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konfound

In social science (and educational) research, we often wish to understand how robust inferences about effects are to unobserved (or controlled for) covariates, possible problems with measurement, and other sources of bias. The goal of konfound is to carry out sensitivity analysis to help analysts to quantify how robust inferences are to potential sources of bias. This R package provides tools to carry out sensitivity analysis as described in Frank, Maroulis, Duong, and Kelcey (2013) based on Rubin’s (1974) causal model as well as in Frank (2000) based on the impact threshold for a confounding variable.

Installation

You can install the CRAN version of konfound with:

install.packages("konfound")

You can install the development version from GitHub with:

install.packages("devtools")
devtools::install_github("jrosen48/konfound")

Use of konfound

pkonfound() for published studies

pkonfound(), for published studies, calculates (1) how much bias there must be in an estimate to invalidate/sustain an inference; (2) the impact of an omitted variable necessary to invalidate/sustain an inference for a regression coefficient:

library(konfound)
#> Sensitivity analysis as described in Frank, Maroulis, Duong, and Kelcey (2013) and in Frank (2000).
#> For more information visit http://konfound-it.com.
pkonfound(est_eff = 2, 
          std_err = .4, 
          n_obs = 100, 
          n_covariates = 3)
#> Percent Bias Necessary to Invalidate the Inference:
#> To invalidate an inference, 60.3% of the estimate would have to be due to bias. This is based on a threshold of 0.794 for statistical significance (alpha = 0.05).
#> To invalidate an inference, 60 observations would have to be replaced with cases for which the effect is 0.
#> See Frank et al. (2013) for a description of the method
#> Citation: Frank, K.A., Maroulis, S., Duong, M., and Kelcey, B. 2013. What would it take to change an inference? Using Rubin's causal model to interpret the robustness of causal inferences. Education, Evaluation and Policy Analysis, 35 437-460.
#> Impact Threshold for a Confounding Variable:
#> The minimum impact to invalidate an inference for a null hypothesis of 0 effect is based on a correlation of 0.568 with the outcome and at 0.568 with the predictor of interest (conditioning on observed covariates) based on a threshold of 0.201 for statistical significance (alpha = 0.05).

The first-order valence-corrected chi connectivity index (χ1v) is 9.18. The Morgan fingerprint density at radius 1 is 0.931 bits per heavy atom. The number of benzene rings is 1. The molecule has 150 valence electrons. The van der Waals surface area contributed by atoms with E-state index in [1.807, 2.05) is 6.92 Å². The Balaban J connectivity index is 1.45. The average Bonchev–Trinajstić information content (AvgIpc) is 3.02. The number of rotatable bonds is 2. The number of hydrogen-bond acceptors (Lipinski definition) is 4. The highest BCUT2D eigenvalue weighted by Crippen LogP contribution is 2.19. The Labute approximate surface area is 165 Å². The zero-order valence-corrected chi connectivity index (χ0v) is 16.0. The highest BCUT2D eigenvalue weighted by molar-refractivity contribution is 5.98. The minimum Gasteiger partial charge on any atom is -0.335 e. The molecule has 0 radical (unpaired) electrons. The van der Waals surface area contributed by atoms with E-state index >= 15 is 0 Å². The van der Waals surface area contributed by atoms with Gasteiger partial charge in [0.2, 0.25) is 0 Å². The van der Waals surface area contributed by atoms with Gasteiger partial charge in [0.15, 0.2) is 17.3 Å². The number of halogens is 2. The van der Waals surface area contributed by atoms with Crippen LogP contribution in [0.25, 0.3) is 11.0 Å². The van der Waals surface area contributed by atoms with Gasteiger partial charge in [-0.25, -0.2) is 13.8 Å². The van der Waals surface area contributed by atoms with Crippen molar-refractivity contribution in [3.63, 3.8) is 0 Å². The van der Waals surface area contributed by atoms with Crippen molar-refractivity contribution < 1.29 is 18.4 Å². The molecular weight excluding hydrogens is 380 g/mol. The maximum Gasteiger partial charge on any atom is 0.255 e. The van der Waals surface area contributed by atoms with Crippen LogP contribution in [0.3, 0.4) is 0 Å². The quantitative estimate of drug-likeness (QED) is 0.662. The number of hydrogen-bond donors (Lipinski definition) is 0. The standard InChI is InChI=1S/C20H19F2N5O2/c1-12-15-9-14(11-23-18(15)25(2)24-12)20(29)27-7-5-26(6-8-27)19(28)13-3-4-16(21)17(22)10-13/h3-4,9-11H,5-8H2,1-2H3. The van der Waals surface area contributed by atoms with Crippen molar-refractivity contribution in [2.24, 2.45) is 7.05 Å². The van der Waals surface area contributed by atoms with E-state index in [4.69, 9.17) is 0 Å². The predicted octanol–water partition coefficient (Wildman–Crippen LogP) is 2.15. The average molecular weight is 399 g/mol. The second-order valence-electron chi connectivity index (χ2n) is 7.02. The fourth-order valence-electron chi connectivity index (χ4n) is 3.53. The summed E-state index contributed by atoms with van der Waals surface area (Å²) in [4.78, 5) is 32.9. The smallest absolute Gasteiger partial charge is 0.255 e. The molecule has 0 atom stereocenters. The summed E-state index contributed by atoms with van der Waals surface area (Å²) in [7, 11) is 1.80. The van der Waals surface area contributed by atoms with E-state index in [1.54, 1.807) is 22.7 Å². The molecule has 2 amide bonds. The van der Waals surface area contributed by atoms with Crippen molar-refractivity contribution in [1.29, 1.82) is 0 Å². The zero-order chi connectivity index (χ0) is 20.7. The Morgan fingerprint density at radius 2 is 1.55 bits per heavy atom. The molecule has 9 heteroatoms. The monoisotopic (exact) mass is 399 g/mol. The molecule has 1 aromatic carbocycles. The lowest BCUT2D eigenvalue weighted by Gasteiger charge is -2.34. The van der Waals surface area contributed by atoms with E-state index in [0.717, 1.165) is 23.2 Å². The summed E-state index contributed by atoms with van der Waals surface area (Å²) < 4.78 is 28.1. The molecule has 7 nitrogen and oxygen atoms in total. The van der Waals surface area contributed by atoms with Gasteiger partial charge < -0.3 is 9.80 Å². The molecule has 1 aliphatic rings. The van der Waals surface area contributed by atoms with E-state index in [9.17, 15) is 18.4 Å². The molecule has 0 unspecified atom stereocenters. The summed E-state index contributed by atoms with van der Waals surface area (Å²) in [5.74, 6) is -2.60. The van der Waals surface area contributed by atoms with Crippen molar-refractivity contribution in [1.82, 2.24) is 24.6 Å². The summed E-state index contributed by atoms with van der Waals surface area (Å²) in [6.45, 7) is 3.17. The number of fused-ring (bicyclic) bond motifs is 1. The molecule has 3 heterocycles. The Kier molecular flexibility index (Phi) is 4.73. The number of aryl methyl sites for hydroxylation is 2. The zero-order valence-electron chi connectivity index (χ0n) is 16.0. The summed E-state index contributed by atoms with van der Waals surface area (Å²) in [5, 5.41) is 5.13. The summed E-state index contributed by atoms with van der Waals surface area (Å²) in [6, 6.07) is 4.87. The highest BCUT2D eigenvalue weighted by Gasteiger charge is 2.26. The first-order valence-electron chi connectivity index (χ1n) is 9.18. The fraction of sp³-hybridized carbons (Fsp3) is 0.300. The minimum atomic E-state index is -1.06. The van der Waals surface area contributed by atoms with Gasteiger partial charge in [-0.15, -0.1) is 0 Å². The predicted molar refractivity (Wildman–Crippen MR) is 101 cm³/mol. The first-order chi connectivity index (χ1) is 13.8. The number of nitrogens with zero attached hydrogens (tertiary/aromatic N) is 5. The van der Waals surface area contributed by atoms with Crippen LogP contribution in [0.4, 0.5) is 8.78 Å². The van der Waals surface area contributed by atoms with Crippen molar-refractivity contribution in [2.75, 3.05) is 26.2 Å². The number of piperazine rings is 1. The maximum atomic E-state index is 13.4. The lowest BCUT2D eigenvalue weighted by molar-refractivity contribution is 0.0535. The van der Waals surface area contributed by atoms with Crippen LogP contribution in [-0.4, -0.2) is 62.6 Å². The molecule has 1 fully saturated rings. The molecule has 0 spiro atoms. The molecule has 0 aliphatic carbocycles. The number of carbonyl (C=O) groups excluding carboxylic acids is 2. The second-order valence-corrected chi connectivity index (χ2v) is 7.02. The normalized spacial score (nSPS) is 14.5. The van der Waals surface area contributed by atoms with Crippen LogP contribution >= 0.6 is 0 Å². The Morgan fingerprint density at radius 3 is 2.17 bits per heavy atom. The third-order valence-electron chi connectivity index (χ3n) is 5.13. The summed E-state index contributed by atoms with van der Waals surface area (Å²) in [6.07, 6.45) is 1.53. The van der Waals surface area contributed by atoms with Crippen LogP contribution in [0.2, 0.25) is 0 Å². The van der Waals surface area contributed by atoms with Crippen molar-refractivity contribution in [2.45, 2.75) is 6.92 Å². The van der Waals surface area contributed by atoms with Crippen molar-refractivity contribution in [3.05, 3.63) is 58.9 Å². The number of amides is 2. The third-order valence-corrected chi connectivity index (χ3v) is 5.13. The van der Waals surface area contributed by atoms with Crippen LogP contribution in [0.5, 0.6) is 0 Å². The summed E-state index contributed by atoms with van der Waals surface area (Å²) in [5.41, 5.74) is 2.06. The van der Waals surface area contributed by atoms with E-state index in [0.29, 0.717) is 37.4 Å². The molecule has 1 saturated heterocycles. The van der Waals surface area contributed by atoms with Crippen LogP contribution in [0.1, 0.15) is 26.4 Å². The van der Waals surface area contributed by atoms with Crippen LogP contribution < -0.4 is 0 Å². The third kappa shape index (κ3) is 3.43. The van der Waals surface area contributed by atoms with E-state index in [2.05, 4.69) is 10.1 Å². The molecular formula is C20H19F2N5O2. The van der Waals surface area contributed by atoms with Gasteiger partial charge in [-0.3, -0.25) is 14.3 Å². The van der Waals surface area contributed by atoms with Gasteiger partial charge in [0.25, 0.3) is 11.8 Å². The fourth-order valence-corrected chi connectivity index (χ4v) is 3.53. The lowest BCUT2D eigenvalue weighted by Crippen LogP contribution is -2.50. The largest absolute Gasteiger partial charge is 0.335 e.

#> Correspondingly the impact of an omitted variable (as defined in Frank 2000) must be 0.568 X 0.568 = 0.323 to invalidate an inference for a null hypothesis of 0 effect.
#> See Frank (2000) for a description of the method
#> Citation: Frank, K. 2000. Impact of a confounding variable on the inference of a regression coefficient. Sociological Methods and Research, 29 (2), 147-194
#> For other forms of output, change `to_return` to table, raw_output, thres_plot, or corr_plot.
#> For models fit in R, consider use of konfound().

konfound() for models fit in R

konfound() calculates the same for models fit in R. For example, here are the coefficients for a linear model fit with lm() using the built-in dataset mtcars:

m1 <- lm(mpg ~ wt + hp, data = mtcars)
m1
#> 
#> Call:
#> lm(formula = mpg ~ wt + hp, data = mtcars)
#> 
#> Coefficients:
#> (Intercept)           wt           hp  
#>    37.22727     -3.87783     -0.03177
summary(m1)
#> 
#> Call:
#> lm(formula = mpg ~ wt + hp, data = mtcars)
#> 
#> Residuals:
#>    Min     1Q Median     3Q    Max 
#> -3.941 -1.600 -0.182  1.050  5.854 
#> 
#> Coefficients:
#>             Estimate Std. Error t value Pr(>|t|)    
#> (Intercept) 37.22727    1.59879  23.285  < 2e-16 ***
#> wt          -3.87783    0.63273  -6.129 1.12e-06 ***
#> hp          -0.03177    0.00903  -3.519  0.00145 ** 
#> ---
#> Signif. codes:  0 '***' 0.001 '**' 0.01 '*' 0.05 '.' 0.1 ' ' 1
#> 
#> Residual standard error: 2.593 on 29 degrees of freedom
#> Multiple R-squared:  0.8268, Adjusted R-squared:  0.8148 
#> F-statistic: 69.21 on 2 and 29 DF,  p-value: 9.109e-12

Sensitivity analysis for the effect for wt on mpg can be carried out as follows, specifying the fitted model object:

konfound(m1, wt)
#> Percent Bias Necessary to Invalidate the Inference:
#> To invalidate an inference, 66.664% of the estimate would have to be due to bias. This is based on a threshold of -1.293 for statistical significance (alpha = 0.05).
#> To invalidate an inference, 21 observations would have to be replaced with cases for which the effect is 0.
#> See Frank et al. (2013) for a description of the method
#> Citation: Frank, K.A., Maroulis, S., Duong, M., and Kelcey, B. 2013. What would it take to change an inference? Using Rubin's causal model to interpret the robustness of causal inferences. Education, Evaluation and Policy Analysis, 35 437-460.